Sunshine Rule – Anything to declare?
The Health Secretary, Jeremy Hunt, has today announced that all NHS organisations will have to declare all gifts and hospitality staff receive from drug companies or face unlimited prosecution, and even imprisonment, under new rules from next year. Based on the Sunshine Act, which is law in America, the ‘Sunshine rule’ will be mandatory and all members of staff will have to keep a register of hospitality and gifts from pharmaceutical firms to crackdown on corruption in the NHS.
The Human Medical Regulations 2012 clearly state that a “person may not, in connection with the promotion of medicinal products to persons qualified to prescribe or supply them, supply, offer, or promise any gift, pecuniary advantage or benefit” unless it is cheap and relevant to medicinal practice. Such actions, of course, may constitute bribery, which is a crime and defined by Black's Law Dictionary as ‘the offering, giving, receiving or soliciting of any item of value to influence the actions of an official or other person in charge of a public or legal duty.’
The sun ain't gonna shine anymore
For those who aren’t familiar with the Sunshine Act, it was passed into US law in 2010 as part of President Obama’s Patient Protection and Affordable Care Act (PPACA) and was implemented in August 2013. There has been a lack of cohesion and clarity as to what should and should not be reported, including the medical writing support provided by pharmaceutical companies to authors of clinical studies, but Mr Hunt wants new government rules to ensure that it is very clear. The Association of British Pharmaceutical (ABPI) has welcomed the announcement, which aims to improve transparency in the relationships between healthcare professionals and the pharmaceutical industry.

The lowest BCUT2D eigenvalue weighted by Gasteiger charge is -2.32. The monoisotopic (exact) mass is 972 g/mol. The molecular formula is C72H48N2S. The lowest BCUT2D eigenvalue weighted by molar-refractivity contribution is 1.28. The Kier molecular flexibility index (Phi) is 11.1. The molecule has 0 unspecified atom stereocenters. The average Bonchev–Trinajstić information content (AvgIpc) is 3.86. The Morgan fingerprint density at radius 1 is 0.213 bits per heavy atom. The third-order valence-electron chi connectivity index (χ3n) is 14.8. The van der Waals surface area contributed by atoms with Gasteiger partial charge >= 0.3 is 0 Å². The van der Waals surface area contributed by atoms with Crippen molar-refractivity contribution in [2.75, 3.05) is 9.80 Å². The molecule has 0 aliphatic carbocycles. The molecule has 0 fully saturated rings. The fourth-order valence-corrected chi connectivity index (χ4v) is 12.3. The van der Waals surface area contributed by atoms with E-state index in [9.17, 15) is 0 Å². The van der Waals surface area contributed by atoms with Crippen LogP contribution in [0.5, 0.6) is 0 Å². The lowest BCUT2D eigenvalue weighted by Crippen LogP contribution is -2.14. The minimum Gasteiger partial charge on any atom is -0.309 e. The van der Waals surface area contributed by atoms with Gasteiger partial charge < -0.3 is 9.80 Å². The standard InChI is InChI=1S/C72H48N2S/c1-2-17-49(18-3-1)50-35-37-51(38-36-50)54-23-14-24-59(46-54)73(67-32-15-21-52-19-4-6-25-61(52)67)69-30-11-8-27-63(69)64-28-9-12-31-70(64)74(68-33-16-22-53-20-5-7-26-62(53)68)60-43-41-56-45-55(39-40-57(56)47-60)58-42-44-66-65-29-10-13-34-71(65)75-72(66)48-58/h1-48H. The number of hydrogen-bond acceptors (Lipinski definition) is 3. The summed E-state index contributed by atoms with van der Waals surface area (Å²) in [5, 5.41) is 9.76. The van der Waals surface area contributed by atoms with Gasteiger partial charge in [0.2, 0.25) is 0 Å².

Abuse of their position
It appears that part of the problem is just how many sales reps are targeting hospitals in particular, with 65 reps on site at any one time according to a recent report. Mr Hunt said: “Disturbing evidence has come to my attention that small numbers of NHS staff have tried to influence NHS purchasing decisions in turn for payment, gifts or hospitality from pharmaceutical firms and medical device manufacturers. This is a complete abuse of their position and will be shocking to the vast majority of staff who want the best for patients. The NHS is indirectly paying for every one of those reps, through staff and the amount paid for drugs and products.”
Anti-bribery policy and procedure
To ensure you are fully covered by the prospect of any potential bribery claims, the QCS management system has an Anti-Bribery Policy and Procedure which outlines what constitutes a bribe, hospitality, and charitable contributions.
Alison Lowerson – QCS Expert GP Practice Manager Contributor
*All information is correct at the time of publishing